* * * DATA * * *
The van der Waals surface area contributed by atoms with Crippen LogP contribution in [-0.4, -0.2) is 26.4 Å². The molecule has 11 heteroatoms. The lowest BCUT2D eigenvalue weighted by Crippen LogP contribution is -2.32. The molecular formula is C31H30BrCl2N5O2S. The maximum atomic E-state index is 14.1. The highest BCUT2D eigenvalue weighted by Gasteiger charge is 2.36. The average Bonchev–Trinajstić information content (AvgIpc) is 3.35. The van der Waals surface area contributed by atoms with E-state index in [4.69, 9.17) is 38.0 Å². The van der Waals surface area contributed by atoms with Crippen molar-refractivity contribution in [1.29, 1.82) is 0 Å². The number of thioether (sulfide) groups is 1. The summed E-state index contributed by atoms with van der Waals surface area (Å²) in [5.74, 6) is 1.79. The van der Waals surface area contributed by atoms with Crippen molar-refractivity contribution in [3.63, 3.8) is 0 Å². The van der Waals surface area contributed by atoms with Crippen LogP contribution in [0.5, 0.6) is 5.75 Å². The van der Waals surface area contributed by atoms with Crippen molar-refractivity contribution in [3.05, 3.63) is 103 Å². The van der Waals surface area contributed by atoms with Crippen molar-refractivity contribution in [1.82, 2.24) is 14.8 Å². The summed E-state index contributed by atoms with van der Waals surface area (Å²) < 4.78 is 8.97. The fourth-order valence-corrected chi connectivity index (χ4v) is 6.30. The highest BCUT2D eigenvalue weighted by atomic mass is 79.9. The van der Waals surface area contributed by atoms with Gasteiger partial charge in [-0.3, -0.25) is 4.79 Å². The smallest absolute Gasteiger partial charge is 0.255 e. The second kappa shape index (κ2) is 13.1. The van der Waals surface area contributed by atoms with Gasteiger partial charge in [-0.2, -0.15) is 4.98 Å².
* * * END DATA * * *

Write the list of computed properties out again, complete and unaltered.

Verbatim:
The van der Waals surface area contributed by atoms with Crippen LogP contribution in [-0.4, -0.2) is 26.4 Å². The molecule has 11 heteroatoms. The lowest BCUT2D eigenvalue weighted by Crippen LogP contribution is -2.32. The molecular formula is C31H30BrCl2N5O2S. The maximum atomic E-state index is 14.1. The highest BCUT2D eigenvalue weighted by Gasteiger charge is 2.36. The average Bonchev–Trinajstić information content (AvgIpc) is 3.35. The van der Waals surface area contributed by atoms with E-state index in [4.69, 9.17) is 38.0 Å². The van der Waals surface area contributed by atoms with Crippen molar-refractivity contribution in [1.29, 1.82) is 0 Å². The number of thioether (sulfide) groups is 1. The summed E-state index contributed by atoms with van der Waals surface area (Å²) in [5.74, 6) is 1.79. The van der Waals surface area contributed by atoms with Crippen molar-refractivity contribution in [3.63, 3.8) is 0 Å². The van der Waals surface area contributed by atoms with Crippen LogP contribution in [0.5, 0.6) is 5.75 Å². The van der Waals surface area contributed by atoms with Crippen molar-refractivity contribution in [3.05, 3.63) is 103 Å². The van der Waals surface area contributed by atoms with Crippen molar-refractivity contribution in [1.82, 2.24) is 14.8 Å². The summed E-state index contributed by atoms with van der Waals surface area (Å²) < 4.78 is 8.97. The fourth-order valence-corrected chi connectivity index (χ4v) is 6.30. The highest BCUT2D eigenvalue weighted by atomic mass is 79.9. The van der Waals surface area contributed by atoms with Gasteiger partial charge in [-0.3, -0.25) is 4.79 Å². The smallest absolute Gasteiger partial charge is 0.255 e. The second kappa shape index (κ2) is 13.1. The van der Waals surface area contributed by atoms with Gasteiger partial charge in [-0.2, -0.15) is 4.98 Å².